• I thank warmly the friends who remained loyal to me through the most difficult hours of my life.  I do not name anyone in particular because I cannot name them all.
    However, I consider myself justified in making an exception in the case of my companion, Natalia Ivanovna Sedova. In addition to the happiness of being a fighter for the cause of socialism, fate gave me the happiness of being her husband. During the almost forty years of our life together she remained an inexhaustible source of love, magnanimity, and tenderness. She underwent great sufferings, especially in the last period of our lives. But I find some comfort in the fact that she also knew days of happiness.

  • For forty-three years of my conscious life I have remained a revolutionist; for forty-two of them I have fought under the banner of Marxism. If I had to begin all over again I would of course try to avoid this or that mistake, but the main course of my life would remain unchanged. I shall die a proletarian revolutionist, a Marxist, a dialectical materialist, and, consequently, an irreconcilable atheist. My faith in the communist future of mankind is not less ardent, indeed it is firmer today, than it was in the days of my youth.

  • Natasha has just come up to the window from the courtyard and opened it wider so that the air may enter more freely into my room. I can see the bright green strip of grass beneath the wall, and the clear blue sky above the wall, and sunlight everywhere. Life is beautiful. Let the future generations cleanse it of all evil, oppression and violence, and enjoy it to the full.

  • Natasha and I said more than once that one may arrive at such a physical condition that it would be better to cut short one's own life or, more correctly, the too slow process of dying ... But whatever may be the circumstances of my death I shall die with unshaken faith in the communist future. This faith in man and in his future gives me even now such power of resistance as cannot be given by any religion.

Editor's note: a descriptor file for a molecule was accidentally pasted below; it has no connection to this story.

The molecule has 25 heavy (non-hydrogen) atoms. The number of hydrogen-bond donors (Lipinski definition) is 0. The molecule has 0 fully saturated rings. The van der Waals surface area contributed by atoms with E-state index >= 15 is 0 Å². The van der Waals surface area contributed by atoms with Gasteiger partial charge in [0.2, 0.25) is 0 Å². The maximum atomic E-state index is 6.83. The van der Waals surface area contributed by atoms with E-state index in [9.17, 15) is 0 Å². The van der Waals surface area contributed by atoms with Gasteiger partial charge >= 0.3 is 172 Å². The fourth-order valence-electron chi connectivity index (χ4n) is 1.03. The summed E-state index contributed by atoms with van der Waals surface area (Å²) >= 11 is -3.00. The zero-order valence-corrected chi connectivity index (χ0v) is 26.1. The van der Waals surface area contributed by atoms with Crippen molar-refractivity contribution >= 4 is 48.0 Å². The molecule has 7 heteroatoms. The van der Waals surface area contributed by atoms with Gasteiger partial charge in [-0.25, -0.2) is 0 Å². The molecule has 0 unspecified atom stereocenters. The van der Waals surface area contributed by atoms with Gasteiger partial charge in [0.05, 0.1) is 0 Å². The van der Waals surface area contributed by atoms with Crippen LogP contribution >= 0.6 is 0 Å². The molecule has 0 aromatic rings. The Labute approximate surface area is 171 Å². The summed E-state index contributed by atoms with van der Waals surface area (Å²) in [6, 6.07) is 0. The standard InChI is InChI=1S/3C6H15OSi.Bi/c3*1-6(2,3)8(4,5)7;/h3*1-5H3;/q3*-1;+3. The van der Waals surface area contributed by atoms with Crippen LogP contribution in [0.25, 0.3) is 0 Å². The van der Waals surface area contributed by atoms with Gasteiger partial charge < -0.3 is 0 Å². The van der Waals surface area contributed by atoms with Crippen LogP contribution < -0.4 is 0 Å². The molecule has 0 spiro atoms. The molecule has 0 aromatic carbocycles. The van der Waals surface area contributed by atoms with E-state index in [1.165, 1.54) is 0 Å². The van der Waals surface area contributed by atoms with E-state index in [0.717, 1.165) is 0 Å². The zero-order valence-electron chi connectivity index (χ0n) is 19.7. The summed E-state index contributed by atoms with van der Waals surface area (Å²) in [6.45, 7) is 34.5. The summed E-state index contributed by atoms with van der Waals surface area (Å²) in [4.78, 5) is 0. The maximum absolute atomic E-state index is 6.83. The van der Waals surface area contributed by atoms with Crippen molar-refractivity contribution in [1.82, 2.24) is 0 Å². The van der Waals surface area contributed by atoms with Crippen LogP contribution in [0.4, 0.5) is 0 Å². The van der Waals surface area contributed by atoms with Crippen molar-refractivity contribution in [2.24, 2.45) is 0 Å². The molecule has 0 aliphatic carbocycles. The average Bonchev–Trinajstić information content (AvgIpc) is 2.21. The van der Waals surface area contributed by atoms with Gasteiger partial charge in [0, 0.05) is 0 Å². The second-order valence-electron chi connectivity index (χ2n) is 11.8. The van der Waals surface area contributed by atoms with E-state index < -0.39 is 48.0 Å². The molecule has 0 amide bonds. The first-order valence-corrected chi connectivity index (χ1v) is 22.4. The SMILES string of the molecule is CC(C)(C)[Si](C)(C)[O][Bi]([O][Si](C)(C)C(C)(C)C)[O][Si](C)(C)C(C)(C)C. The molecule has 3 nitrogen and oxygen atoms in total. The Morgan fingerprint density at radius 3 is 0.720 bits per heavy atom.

In Defense of Marxism (1942)

Full text online

  • Dialectical thinking is related to vulgar thinking in the same way that a motion picture is related to a still photograph. The motion picture does not outlaw the still photograph but combines a series of them according to the laws of motion. Dialectics does not deny the syllogism, but teaches us to combine syllogisms in such a way as to bring our understanding closer to the eternally changing reality.
    • p. 66

  • The concrete is a combination of abstractions — not an arbitrary or subjective combination but one that corresponds to the laws of the movement of a given phenomenon.
    • p.147

Quotations about Trotsky

  • When Victor Adler objected to Berchtold, foreign minister of Austria-Hungary, that war would provoke revolution in Russia, even if not in the Habsburg monarchy, he replied: "And who will lead this revolution? Perhaps Mr. Bronstein [Trotsky] sitting over there at the Cafe Central?"

  • Proof of Trotsky's farsightedness is that none of his predictions has yet come true.
    • Isaac Deutscher (ca. 1970s), quoted in George F. Will (1994), The Leveling Wind

  • Trotsky explained that a nationalised planned economy needs democracy as the human body needs oxygen.
    • Alan Woods' summary of The Revolution Betrayed


  • You may not be interested in war, but war is interested in you.
    • This was attributed to Trotsky in an epigraph in Night Soldiers: A Novel (1988) by Alan Furst but it may actually be a revision of a statement earlier attributed to Trotsky: "You may not be interested in the dialectic, but the dialectic is interested in you." Only a very loose translation of "the dialectic" would produce "war."
      In a later work, Just and Unjust Wars: A Moral Argument with Historical Illustrations (2000) by Michael Walzer, the author states: War is most often a form of tyranny. It is best described by paraphrasing Trotsky's aphorism about the dialectic: "You may not be interested in war, but war is interested in you."
      This statement on dialectic itself seems to be a paraphrase, with the original in In Defense of Marxism Part VII : "Petty-Bourgeois Moralists and the Proletarian Party" (1942) — where Trotsky publishes a letter to Albert Goldman (5 June 1940) has been translated as "Burnham doesn't recognize dialectics but dialectics does not permit him to escape from its net." More discussion on the origins of this quotation can be found at The Semi-Daily Journal of Economist Brad DeLong: Fair and Balanced Almost Every Day